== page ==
To help support and maintain the pregnancy, the placenta must rapidly develop simultaneously with the embryo. The placenta is a transient organ which develops from the trophectoderm of the implanting blastocyst. Maternal blood flows into the placental intervillous space, where solutes (nutrients, oxygen) diffuse across the transporting epithelium to the fetal circulation, while fetal metabolic waste products are removed (Figure 1). The separation of circulations helps to control solute transport, and protect the fetus from toxins. Not only this, but it also protects the fetus from the maternal immune system. The placenta also manipulates maternal physiology through the production of hormones: Human chorionic gonadotropin (hCG), human placental lactogen (hPL) as well as the steroid hormones estrogen and progesterone.
A majority of placental functions are carried out by one tissue, the specialised transporting multinucleate epithelium – the syncytiotrophoblast. Formed from the constant fusion of underlying 'stem-like' cells, cytotrophoblasts, a continous exchange surface is created. To adapt for high rates of diffusion, the placenta has a large surface area through the development of villous tree structures, surrounded by the syncytiotrophoblast (Figure 1).
Following fertilization and the production of a viable embryo, there is the differentiation of two cell types – those which form the inner cell mass (ICM) (and will become the fetus), and the trophoblast cells that form the trophectoderm surrounding the ICM. Upon day 6 post conception, the blastocyst is released into the uterine cavity from the oviduct where it adheres to the endometrium. The blastocyst migrates to a primed region of the endometrium where it can form the necessary interactions to promote invasion. Pregnancy complications (particularly placenta praevia and accreta) can arise if this adhesion occurs at an inappropriate region of the endometrium.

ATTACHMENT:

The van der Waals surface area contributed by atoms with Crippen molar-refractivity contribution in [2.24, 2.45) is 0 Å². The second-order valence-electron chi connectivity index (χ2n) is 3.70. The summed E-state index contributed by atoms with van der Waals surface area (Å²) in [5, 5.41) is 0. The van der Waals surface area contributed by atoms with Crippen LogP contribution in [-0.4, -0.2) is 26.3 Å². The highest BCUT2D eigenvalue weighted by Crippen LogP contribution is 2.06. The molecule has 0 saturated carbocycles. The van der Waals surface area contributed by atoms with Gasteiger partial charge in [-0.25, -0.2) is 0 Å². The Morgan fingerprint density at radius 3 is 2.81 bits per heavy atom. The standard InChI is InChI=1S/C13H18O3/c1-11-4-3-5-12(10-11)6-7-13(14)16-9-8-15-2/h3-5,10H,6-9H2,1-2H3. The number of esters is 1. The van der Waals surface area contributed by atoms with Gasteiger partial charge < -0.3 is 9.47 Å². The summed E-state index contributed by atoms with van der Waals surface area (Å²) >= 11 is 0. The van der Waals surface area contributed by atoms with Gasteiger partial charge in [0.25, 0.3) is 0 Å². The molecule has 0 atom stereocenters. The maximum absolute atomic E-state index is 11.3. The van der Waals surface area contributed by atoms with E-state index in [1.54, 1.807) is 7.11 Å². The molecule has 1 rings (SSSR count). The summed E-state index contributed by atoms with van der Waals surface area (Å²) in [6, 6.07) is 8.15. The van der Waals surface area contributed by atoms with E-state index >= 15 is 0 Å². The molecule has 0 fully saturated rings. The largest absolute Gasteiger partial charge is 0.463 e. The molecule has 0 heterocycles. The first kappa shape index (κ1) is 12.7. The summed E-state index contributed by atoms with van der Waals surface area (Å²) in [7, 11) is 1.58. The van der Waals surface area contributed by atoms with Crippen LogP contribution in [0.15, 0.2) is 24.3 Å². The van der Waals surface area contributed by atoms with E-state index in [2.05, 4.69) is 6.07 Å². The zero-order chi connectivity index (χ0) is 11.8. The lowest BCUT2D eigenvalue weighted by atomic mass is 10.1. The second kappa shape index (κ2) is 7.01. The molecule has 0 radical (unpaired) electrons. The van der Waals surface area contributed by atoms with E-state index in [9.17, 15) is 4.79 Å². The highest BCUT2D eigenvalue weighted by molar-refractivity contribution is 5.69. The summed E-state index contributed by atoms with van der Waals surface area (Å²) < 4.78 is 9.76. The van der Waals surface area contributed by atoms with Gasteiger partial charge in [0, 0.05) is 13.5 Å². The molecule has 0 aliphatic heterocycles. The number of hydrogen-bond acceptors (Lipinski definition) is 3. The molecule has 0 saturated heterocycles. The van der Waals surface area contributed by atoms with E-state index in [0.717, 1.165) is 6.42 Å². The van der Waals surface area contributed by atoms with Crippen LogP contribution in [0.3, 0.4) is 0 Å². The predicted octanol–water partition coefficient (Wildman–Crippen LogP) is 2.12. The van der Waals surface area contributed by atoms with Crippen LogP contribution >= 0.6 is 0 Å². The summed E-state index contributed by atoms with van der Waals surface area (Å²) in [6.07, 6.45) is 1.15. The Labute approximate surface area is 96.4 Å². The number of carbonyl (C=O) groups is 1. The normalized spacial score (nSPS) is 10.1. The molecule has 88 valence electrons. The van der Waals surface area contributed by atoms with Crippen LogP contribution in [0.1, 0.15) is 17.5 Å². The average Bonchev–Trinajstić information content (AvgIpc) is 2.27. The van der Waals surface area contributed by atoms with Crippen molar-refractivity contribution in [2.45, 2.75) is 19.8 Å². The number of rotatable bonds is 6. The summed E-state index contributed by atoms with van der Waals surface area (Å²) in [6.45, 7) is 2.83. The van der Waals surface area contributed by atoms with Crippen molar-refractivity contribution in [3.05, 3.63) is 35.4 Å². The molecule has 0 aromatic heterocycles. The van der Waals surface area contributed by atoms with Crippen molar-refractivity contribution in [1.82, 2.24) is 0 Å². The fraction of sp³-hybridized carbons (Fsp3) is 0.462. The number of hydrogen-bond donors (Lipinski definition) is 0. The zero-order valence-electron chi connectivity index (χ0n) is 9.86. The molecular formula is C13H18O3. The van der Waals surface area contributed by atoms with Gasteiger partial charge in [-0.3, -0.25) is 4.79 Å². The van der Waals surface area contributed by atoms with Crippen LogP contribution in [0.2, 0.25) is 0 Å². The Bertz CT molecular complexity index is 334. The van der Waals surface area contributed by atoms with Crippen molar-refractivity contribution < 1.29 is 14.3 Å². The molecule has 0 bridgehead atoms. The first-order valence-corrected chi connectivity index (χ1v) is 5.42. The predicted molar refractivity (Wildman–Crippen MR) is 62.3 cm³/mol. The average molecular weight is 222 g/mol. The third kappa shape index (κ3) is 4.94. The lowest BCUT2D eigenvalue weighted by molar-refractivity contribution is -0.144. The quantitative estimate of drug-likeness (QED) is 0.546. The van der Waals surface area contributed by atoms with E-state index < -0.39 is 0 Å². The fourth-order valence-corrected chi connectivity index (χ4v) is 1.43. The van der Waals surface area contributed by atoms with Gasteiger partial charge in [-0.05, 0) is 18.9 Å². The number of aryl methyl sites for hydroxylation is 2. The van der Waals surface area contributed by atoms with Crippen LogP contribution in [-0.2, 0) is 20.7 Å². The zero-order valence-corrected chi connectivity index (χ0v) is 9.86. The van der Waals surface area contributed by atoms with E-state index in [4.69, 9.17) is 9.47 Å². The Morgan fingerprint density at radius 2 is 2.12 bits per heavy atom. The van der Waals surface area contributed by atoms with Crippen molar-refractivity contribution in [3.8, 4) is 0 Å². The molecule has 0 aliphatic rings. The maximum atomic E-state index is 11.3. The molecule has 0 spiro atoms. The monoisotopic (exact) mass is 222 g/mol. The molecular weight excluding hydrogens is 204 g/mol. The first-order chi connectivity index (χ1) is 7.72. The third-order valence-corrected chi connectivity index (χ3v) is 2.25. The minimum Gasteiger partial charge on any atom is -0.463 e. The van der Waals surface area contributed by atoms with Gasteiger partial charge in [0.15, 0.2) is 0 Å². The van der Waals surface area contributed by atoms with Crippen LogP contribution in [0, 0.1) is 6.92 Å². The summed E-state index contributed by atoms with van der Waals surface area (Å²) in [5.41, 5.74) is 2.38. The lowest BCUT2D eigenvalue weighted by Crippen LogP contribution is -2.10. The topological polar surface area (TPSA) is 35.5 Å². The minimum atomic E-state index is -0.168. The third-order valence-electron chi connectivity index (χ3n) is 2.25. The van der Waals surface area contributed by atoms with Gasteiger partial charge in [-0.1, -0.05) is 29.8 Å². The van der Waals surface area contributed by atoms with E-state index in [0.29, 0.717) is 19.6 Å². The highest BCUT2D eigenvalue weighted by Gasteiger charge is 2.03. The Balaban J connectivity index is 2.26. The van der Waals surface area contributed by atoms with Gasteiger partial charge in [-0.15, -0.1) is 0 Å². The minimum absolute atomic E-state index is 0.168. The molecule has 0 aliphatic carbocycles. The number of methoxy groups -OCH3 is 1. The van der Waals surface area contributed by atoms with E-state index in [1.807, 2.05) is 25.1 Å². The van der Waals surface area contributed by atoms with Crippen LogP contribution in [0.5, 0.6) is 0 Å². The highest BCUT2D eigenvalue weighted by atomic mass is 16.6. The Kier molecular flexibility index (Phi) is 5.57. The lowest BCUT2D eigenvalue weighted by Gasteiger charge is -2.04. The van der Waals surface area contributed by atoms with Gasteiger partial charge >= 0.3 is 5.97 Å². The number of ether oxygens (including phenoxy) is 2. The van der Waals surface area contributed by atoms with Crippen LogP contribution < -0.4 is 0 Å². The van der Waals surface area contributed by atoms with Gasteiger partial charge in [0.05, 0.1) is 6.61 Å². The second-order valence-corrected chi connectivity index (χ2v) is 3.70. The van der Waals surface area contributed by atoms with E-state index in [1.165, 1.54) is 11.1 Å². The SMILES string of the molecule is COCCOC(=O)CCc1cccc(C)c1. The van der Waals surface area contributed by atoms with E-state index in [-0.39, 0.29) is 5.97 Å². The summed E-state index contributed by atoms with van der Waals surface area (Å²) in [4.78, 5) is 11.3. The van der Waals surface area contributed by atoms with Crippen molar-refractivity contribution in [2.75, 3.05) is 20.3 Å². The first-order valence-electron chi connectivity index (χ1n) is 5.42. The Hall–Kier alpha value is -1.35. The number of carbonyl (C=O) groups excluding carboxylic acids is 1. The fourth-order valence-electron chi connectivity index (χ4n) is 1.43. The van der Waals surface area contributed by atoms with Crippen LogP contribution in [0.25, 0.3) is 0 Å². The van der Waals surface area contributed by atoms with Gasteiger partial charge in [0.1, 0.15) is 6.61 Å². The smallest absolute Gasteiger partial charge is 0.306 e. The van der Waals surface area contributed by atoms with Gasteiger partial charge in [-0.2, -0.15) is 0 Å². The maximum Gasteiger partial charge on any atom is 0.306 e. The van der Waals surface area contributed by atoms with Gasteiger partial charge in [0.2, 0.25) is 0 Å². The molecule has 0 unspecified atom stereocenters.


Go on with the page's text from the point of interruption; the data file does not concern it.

It is the initial function of the syncytiotrophoblast to remodel the maternal endometrium into which it implants. The syncytiotrophoblast produces large quantities of matrix degrading enzymes, such as MMPs (matrix metalloproteinases), and growth factors, to promote the development of the syncytiotrophoblast and proliferation and fusion of the underlying cytotrophoblast layer.
The syncytiotrophoblast is a multinucleate epithelium which undergoes a constant and controlled process of renewal and apoptosis. Renewal is undertaken by the proliferation, aggregation and fusion of a type of trophoblast ‘stem cell’ located beneath the syncytiotrophoblast, known as cytotrophoblasts. At the start of the pregnancy the syncytiotrophoblast is an invasive tissue however by the end of first month it adopts a new function as a selective transporting epithelium. It is the syncytiotrophoblast which can arguably be considered the most important tissue in supporting and maintaining pregnancy and fetal growth. It has two key functions during pregnancy: it acts as an endocrine tissue and as a specialised transporting epithelium, transporting nutrients and removing waste products to promote fetal growth. To facilitate the transport of nutrients to the fetus, and waste and harmful toxins away from the fetal circulation, a huge variety of transporters are expressed in the syncytiotrophoblast including aquaporins, ion channels, ATP-binding cassette transporters as well as many others.
Disruption to syncytiotrophoblast renewal and apoptosis (or ‘turnover’) has been related to pregnancy pathology, highlighting the importance of this epithelial structure is for a healthy pregnancy. Little is known about the mechanisms underlying the turnover process and so, this is a focus of much placental research.
To increase diffusion efficiency, the embryo-derived placenta consists of multiple villous tree structures which come into direct contact with the maternal blood. These contain vast fetal capillary networks surrounded by a trophoblast layer of cytotrophoblasts and the multinucleate syncytiotrophoblast.
By days 4 post conception, fluid filled lacunae form within the syncytiotrophoblast, separated by trabaculae. These go on to form the basis of the villous trees. Mesenchymal cells and cytotrophoblast migrate down the trabaculae to the maternal tissue. The mesenchymal cells develop the vasculature within the villous trees. Cytotrophoblast cells, which make contact with the maternal tissue, anchor the villous trees and can differentiate into extravillous cytotrophoblasts – involved in remodelling of the maternal spiral arteries that supply blood to the placenta.